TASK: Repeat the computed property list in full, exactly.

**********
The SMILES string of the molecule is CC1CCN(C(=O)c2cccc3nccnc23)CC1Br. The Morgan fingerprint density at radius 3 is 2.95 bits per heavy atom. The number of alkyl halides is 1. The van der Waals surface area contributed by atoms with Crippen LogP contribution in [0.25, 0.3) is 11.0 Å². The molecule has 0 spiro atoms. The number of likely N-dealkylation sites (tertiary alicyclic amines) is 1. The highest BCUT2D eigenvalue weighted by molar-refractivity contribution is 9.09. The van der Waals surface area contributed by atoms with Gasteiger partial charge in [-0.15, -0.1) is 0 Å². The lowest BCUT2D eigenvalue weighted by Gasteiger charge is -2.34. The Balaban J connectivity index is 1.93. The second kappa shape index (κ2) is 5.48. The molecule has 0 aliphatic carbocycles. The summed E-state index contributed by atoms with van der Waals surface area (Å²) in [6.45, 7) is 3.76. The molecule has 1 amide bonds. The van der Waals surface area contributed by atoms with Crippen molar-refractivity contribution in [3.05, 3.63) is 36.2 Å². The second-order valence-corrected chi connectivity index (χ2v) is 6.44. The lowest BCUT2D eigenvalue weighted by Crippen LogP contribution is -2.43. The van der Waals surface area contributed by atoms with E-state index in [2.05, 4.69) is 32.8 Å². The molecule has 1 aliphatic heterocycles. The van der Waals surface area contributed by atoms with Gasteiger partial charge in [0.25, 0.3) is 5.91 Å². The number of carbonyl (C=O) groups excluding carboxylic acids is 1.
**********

The SMILES string of the molecule is CC1CCN(C(=O)c2cccc3nccnc23)CC1Br. The Morgan fingerprint density at radius 3 is 2.95 bits per heavy atom. The number of alkyl halides is 1. The van der Waals surface area contributed by atoms with Crippen LogP contribution in [0.25, 0.3) is 11.0 Å². The molecule has 0 spiro atoms. The number of likely N-dealkylation sites (tertiary alicyclic amines) is 1. The highest BCUT2D eigenvalue weighted by molar-refractivity contribution is 9.09. The van der Waals surface area contributed by atoms with Gasteiger partial charge in [-0.15, -0.1) is 0 Å². The lowest BCUT2D eigenvalue weighted by Gasteiger charge is -2.34. The Balaban J connectivity index is 1.93. The second kappa shape index (κ2) is 5.48. The molecule has 0 aliphatic carbocycles. The summed E-state index contributed by atoms with van der Waals surface area (Å²) in [6.45, 7) is 3.76. The molecule has 1 amide bonds. The van der Waals surface area contributed by atoms with Crippen molar-refractivity contribution in [3.05, 3.63) is 36.2 Å². The second-order valence-corrected chi connectivity index (χ2v) is 6.44. The lowest BCUT2D eigenvalue weighted by Crippen LogP contribution is -2.43. The van der Waals surface area contributed by atoms with E-state index in [2.05, 4.69) is 32.8 Å². The molecule has 1 aliphatic heterocycles. The van der Waals surface area contributed by atoms with Gasteiger partial charge in [0.25, 0.3) is 5.91 Å². The number of carbonyl (C=O) groups excluding carboxylic acids is 1.